Earlier this year, the county finished a spot dredging project that included sand replenishment at Baby Beach. Officials hope that removing the old sand and replacing it with fresh sand will ultimately improve water quality. Later this year the county and city will partner with the U.S. Army Corps of Engineers in two studies looking at water circulation and the condition of the Harbor’s breakwaters, paid for by $828,000 of federal stimulus money signed by President Barack Obama in March.

Gross said the cleanup is another tool to keep the waters clean. “It was safe, it was fun and it cleaned up a section of the Harbor,” said Gross. “We’ll do it again with the same goals in mind.”

Divers called the event an unusual adventure that fulfilled curiosity while improving technique working in a dark environment.

“This was a whole new experience,” said Ruth Harris, who dove with her husband Larry. “It was strictly a feel your way around experience. It was pitch black.”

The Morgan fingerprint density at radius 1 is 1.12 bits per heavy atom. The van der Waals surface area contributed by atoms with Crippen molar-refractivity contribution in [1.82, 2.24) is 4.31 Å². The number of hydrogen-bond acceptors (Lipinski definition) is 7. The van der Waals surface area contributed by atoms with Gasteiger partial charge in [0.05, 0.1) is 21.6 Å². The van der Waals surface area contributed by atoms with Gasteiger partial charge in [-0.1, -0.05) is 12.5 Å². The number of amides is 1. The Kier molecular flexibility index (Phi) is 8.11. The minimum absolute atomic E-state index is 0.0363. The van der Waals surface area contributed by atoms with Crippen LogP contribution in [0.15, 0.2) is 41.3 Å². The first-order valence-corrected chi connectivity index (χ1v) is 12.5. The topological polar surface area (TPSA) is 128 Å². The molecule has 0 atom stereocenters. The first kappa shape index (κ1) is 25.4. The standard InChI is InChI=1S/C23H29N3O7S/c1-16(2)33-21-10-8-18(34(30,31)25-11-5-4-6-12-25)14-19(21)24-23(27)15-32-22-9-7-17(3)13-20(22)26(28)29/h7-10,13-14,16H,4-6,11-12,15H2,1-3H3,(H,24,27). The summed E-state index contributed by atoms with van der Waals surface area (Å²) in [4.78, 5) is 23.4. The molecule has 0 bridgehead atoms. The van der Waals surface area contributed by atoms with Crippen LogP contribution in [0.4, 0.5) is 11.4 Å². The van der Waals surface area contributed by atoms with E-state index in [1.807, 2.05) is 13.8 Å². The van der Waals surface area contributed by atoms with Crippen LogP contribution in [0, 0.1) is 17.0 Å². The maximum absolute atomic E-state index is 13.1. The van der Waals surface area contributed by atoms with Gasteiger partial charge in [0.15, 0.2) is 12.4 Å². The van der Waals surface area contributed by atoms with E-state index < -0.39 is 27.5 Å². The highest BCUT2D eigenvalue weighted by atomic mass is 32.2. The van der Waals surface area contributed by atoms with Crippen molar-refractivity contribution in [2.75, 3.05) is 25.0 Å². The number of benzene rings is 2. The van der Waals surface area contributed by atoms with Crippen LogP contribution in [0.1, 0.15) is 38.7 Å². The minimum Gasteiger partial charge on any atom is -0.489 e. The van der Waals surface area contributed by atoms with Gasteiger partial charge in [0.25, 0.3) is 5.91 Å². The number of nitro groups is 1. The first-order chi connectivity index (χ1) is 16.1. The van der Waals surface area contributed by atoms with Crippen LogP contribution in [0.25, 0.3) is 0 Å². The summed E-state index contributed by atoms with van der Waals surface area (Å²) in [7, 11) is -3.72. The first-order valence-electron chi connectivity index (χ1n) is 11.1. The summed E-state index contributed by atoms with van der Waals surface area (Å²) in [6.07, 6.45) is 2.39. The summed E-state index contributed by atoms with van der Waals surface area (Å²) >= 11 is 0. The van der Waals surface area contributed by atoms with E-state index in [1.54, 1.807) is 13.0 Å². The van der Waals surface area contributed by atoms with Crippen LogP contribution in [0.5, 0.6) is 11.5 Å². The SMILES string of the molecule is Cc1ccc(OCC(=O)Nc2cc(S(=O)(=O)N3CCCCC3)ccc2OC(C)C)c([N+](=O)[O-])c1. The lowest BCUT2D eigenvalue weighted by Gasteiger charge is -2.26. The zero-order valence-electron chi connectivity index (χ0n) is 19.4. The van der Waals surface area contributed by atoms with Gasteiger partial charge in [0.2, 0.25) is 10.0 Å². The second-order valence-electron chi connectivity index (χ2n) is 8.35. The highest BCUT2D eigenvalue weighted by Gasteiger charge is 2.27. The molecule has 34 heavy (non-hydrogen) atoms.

The Harris team discovered a set of tools and a dog leash with, luckily, “no dog attached to it.” Ruth also said she touched something “alive” and was relieved when it didn’t come back.

Many divers found something they didn’t expect. Laurel Silver-Walker, a school teacher from King City, found a dust buster, knives, tools and a chair. Victor Chu of Tustin Ranch found a pile of rebar, a spool of wire and a chair overrun with barnacles. He still sat it in for photos. Jeff Griffin, one of two Dana Point divers at the cleanup, found a skateboard, a fan and batteries.